CHICAGO (5/27/14)--Payment card data continues to lead the way in the type of online information most often compromised by data breaches, but data thefts involving non-payment card data is gaining ground, according to analysis from online security technology company Trustwave.
Last week, Trustwave released a report digging into trends in cybercrime, data breaches and security threats.
The report analyzed topics such as what type of information is targeted, which industries are most targeted and how criminals gained access to that information.
While payment card data topped the list of data most-compromised, 45% of data thefts last year involved confidential, non-payment card data, a 33% jump from 2012. (See related story: eBay breach leads to more data security legislation.)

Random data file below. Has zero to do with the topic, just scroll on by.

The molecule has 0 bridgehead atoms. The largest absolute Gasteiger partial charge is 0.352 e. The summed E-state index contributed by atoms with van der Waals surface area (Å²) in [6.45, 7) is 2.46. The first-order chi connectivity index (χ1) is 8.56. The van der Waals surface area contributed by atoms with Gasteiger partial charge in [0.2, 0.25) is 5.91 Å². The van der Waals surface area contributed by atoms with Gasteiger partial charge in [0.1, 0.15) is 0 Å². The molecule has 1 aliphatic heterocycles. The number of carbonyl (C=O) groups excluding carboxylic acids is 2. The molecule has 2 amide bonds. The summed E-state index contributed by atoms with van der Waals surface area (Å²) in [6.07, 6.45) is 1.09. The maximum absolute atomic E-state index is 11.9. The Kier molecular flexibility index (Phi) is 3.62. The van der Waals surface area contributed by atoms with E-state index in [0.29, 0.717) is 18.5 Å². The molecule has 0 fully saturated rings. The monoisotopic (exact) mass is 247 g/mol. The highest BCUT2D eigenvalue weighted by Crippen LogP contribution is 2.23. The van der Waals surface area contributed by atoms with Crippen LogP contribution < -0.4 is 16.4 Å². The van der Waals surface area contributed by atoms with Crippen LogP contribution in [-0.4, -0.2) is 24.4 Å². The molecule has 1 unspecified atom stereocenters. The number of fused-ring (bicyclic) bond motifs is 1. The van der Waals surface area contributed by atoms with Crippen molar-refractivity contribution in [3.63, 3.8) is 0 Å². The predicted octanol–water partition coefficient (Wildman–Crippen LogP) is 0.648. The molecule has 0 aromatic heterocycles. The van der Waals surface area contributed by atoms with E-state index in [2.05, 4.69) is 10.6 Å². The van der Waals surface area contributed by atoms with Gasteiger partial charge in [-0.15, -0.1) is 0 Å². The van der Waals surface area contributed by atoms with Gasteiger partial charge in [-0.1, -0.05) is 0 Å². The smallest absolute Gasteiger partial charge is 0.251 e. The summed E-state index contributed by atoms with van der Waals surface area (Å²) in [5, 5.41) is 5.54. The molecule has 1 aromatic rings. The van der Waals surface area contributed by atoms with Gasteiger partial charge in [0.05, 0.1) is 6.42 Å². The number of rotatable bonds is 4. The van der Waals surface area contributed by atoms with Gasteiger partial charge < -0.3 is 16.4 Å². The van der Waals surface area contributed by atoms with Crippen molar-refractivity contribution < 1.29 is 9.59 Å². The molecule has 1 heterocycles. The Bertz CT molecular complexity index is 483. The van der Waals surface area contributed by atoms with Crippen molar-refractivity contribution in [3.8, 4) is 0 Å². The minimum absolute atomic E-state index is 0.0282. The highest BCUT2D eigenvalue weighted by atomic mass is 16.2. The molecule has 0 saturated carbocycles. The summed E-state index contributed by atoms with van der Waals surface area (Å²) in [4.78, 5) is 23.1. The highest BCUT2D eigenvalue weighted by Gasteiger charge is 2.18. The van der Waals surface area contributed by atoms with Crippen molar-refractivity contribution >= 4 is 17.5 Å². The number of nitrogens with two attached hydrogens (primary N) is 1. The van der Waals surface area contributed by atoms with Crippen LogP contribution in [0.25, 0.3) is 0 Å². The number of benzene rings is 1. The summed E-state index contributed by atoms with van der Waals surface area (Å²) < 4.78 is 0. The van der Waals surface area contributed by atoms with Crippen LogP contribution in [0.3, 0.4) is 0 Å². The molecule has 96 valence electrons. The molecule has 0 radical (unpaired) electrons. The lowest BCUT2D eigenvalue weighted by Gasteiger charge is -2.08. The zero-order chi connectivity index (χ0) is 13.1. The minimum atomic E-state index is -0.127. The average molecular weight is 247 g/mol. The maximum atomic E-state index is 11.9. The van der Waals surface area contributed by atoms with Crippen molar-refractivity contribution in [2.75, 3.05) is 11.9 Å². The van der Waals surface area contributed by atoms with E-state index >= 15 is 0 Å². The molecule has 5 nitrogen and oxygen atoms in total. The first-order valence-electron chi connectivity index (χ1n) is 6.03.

Non-payment card data includes sensitive information such as financial credentials, internal communications and personal information such as names and birthdates.
The Trustwave report also found:
"Security is a process that involves foresight, manpower, advanced skillsets, threat intelligence and technologies," said Robert J. McCullen, Trustwave CEO. "If businesses are not fully equipped with all of these components, they are only increasing their chances of being the next data breach victim."
The Credit Union National Association continues to urge federal lawmakers to pass legislation that would place merchants and financial institutions such as credit unions on a level playing field.
Merchants, CUNA leaders have said, aren't beholden to the same security standards that financial institutions must adhere to.
Trustwave experts compiled the data from 691 breach investigations in 2013--a number that increased from 54% since 2012--across 24 countries, among other sources, to complete the report.